04:54 <&marduk> look, i think it was made with good intentions. and it is nothing you need to follow, if you dont like it, it is your good right
04:55 <&Sabu> no fuck that. its docs like this that WHEN LEAKED makes us look like an ORGANIZED CRIME ORGANIZATION

My observations though have always been that the groups would be infiltrated by someone and then outed. It seems that this may indeed be the case here if the data is indeed real. It seems to me that a certain j35t3r said much the same before, that he could and did indeed infiltrate the ranks, and had their data. Perhaps J has something to do with this? Perhaps not… Still, the principle is sound.

  1. Infiltrate
  2. Gather INTEL
  3. Create maps of connections
  4. Report

It would seem also that these guys are liminally aware of the fact that their actions can be seen as a conspiracy and that the government will not only get them on hacks potentially, but also use the conspiracy angle to effectively hogtie them in court. Let me tell you kids, there is no perfect hack… Well unless the target is so inept as to have absolutely no logging and does not even know for a very long time that they had been compromised.. Then the likelihood of being found out is slimmer, but, you guys popped and then outed HBG pretty darn quick.

I am willing to bet there are breadcrumbs.. And, those said breadcrumbs are being looked at by folks at some three letter agencies as I write this. You see kids, you pissed in the wrong pool when it comes to vindictiveness. I agree that HBG was up to bad shit and needed to be stopped, but, look at the types of things they were planning. Do you really think that they are above retaliation in other ways than just legal? After all, they were setting up their own digital plumbers division here huh?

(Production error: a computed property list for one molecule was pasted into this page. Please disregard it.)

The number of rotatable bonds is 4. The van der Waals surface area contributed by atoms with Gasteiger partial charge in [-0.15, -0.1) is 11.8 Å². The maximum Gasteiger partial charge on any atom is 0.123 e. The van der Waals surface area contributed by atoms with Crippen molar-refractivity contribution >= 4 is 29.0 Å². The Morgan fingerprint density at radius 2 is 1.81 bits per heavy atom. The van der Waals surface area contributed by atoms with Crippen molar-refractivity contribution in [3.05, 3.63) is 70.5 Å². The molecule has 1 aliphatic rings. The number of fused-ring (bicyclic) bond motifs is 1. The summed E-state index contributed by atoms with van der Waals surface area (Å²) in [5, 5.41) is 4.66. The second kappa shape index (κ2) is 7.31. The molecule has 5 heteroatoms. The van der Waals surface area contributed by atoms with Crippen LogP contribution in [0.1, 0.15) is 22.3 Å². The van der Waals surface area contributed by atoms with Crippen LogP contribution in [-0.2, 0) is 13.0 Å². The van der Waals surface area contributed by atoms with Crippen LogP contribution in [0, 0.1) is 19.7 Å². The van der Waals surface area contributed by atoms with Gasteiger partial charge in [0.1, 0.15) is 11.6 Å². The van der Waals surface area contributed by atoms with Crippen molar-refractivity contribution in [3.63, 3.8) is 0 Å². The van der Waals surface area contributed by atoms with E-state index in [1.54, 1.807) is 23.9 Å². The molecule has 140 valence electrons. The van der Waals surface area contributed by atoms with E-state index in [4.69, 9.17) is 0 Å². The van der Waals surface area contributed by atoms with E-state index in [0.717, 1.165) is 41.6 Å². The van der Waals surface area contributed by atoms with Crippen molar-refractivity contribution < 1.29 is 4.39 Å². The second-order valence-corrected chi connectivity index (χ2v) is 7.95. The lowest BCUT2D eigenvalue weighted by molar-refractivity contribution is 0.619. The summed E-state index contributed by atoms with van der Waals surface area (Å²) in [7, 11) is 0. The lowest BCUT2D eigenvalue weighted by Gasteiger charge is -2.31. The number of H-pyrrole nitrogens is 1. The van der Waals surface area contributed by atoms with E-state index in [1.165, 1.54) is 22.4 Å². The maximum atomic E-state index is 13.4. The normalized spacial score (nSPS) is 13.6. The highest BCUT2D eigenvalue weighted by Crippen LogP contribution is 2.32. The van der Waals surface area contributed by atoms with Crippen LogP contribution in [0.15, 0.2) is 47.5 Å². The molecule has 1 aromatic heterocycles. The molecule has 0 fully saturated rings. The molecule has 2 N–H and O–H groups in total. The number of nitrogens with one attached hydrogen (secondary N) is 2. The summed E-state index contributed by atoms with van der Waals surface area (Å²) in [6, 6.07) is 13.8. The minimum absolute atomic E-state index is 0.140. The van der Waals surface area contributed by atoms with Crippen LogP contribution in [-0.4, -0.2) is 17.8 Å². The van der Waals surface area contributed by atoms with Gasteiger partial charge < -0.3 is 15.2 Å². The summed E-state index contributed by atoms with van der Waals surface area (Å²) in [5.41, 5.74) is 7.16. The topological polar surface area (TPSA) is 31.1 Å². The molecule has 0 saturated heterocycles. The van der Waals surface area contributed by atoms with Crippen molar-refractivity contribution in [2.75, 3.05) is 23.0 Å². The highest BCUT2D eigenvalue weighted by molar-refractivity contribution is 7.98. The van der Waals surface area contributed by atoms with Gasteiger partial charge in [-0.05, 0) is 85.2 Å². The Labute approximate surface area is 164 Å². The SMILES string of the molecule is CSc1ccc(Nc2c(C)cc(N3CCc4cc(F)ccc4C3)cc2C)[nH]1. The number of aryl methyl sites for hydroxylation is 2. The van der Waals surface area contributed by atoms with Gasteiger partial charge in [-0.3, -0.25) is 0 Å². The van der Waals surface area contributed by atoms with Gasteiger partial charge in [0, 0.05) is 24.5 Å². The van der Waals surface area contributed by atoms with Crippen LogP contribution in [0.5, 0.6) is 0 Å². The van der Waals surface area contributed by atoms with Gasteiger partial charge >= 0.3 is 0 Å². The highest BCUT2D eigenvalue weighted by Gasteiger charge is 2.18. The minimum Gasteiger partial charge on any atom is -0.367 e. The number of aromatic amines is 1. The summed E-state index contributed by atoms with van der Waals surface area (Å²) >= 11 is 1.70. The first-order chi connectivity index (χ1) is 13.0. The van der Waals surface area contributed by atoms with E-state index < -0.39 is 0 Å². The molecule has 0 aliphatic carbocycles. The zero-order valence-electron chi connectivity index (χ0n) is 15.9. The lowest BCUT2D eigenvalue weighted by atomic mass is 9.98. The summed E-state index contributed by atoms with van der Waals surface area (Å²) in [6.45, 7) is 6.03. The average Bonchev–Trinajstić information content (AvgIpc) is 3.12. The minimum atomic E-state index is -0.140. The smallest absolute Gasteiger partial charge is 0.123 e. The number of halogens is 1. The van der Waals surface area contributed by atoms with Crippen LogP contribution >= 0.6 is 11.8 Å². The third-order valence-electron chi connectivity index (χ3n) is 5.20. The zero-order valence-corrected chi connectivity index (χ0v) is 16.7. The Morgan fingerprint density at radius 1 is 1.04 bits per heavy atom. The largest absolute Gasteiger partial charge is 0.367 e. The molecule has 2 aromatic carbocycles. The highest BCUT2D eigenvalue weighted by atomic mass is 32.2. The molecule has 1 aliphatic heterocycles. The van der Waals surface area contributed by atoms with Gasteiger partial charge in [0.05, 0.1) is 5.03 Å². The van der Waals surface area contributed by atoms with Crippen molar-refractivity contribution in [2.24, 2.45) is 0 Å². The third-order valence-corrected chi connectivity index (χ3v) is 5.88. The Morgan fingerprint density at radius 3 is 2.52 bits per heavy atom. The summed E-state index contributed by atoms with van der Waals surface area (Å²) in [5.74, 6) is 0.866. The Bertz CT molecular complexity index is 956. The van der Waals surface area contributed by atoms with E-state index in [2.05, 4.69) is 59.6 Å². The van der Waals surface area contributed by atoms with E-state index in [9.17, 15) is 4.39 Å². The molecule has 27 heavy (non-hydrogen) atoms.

Anyway… Just sayin…

Back on topic here with the Backtrace folks and the logs. I have looked at the screen names given and have come to the conclusion that they are all generic enough that I could not get a real lock on anything with Maltego. I had some interesting things pop up when you link them all together, but, overall not enough to do anything meaningful. The other issue is that Maltego, like any tool using search engines and data points, became clogged with new relational data from the articles going wide. I hate it when the data is muddied because of this.

So, yeah, these names are not unique enough to give solid hits. Others though who have been re-using nicks online as well as within the confines of Anonops, well that is another story. I just have this feeling that there are larger drift nets out there now hoovering all you say and do on those anon sites, even if they are in the .eu space. I still have to wonder if any of those IRC servers have been compromised yet by certain intelligence agencies.

One wonders too if China might also be playing in this area… How better to sow discontent and destabilize than to use a proxy like Anonymous for operations?

For that matter.. How about the CIA?

NSA?

Think on it… Wouldn’t Anonymous make a perfect false flag cover operation?

For now, I am going to sit and watch. I would like to see the full chat transcripts though. Now that would be interesting.